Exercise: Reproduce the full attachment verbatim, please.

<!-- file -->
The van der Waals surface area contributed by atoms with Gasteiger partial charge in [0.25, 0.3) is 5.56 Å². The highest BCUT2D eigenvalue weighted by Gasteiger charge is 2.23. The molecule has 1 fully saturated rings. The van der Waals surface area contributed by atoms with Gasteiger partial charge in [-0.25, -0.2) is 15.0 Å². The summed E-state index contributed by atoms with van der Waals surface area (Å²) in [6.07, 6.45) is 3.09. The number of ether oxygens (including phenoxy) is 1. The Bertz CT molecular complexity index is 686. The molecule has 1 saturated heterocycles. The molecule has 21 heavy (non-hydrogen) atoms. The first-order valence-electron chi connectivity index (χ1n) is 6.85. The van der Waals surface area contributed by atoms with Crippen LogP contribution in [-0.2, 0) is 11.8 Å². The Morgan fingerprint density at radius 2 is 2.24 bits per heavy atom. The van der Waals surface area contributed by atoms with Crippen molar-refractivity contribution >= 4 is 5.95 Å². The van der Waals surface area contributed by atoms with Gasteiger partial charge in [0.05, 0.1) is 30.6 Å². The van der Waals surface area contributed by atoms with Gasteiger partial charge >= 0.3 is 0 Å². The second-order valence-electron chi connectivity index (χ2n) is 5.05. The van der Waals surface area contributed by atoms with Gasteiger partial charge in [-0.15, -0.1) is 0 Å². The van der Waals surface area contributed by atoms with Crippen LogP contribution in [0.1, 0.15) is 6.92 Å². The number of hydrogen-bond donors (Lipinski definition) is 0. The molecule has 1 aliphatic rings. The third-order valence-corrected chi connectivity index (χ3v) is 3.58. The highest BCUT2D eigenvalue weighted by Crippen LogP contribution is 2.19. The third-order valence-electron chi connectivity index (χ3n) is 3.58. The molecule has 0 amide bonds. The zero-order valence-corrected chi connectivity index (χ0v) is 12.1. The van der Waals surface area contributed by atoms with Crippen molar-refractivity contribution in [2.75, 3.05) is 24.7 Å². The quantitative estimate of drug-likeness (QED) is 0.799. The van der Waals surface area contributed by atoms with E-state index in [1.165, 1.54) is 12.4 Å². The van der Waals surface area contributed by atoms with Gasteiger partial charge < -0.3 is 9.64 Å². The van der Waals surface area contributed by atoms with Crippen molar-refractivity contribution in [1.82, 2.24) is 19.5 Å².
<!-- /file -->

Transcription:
The van der Waals surface area contributed by atoms with Gasteiger partial charge in [0.25, 0.3) is 5.56 Å². The highest BCUT2D eigenvalue weighted by Gasteiger charge is 2.23. The molecule has 1 fully saturated rings. The van der Waals surface area contributed by atoms with Gasteiger partial charge in [-0.25, -0.2) is 15.0 Å². The summed E-state index contributed by atoms with van der Waals surface area (Å²) in [6.07, 6.45) is 3.09. The number of ether oxygens (including phenoxy) is 1. The Bertz CT molecular complexity index is 686. The molecule has 1 saturated heterocycles. The molecule has 21 heavy (non-hydrogen) atoms. The first-order valence-electron chi connectivity index (χ1n) is 6.85. The van der Waals surface area contributed by atoms with Crippen LogP contribution in [-0.2, 0) is 11.8 Å². The Morgan fingerprint density at radius 2 is 2.24 bits per heavy atom. The van der Waals surface area contributed by atoms with Crippen molar-refractivity contribution >= 4 is 5.95 Å². The van der Waals surface area contributed by atoms with Gasteiger partial charge in [0.05, 0.1) is 30.6 Å². The van der Waals surface area contributed by atoms with Gasteiger partial charge >= 0.3 is 0 Å². The second-order valence-electron chi connectivity index (χ2n) is 5.05. The van der Waals surface area contributed by atoms with Gasteiger partial charge in [-0.15, -0.1) is 0 Å². The van der Waals surface area contributed by atoms with Crippen LogP contribution in [0.1, 0.15) is 6.92 Å². The number of hydrogen-bond donors (Lipinski definition) is 0. The molecule has 1 aliphatic rings. The third-order valence-corrected chi connectivity index (χ3v) is 3.58. The highest BCUT2D eigenvalue weighted by Crippen LogP contribution is 2.19. The third-order valence-electron chi connectivity index (χ3n) is 3.58. The molecule has 0 amide bonds. The zero-order valence-corrected chi connectivity index (χ0v) is 12.1. The van der Waals surface area contributed by atoms with Crippen molar-refractivity contribution in [2.75, 3.05) is 24.7 Å². The quantitative estimate of drug-likeness (QED) is 0.799. The van der Waals surface area contributed by atoms with E-state index in [1.165, 1.54) is 12.4 Å². The van der Waals surface area contributed by atoms with Gasteiger partial charge < -0.3 is 9.64 Å². The van der Waals surface area contributed by atoms with Crippen molar-refractivity contribution in [1.82, 2.24) is 19.5 Å².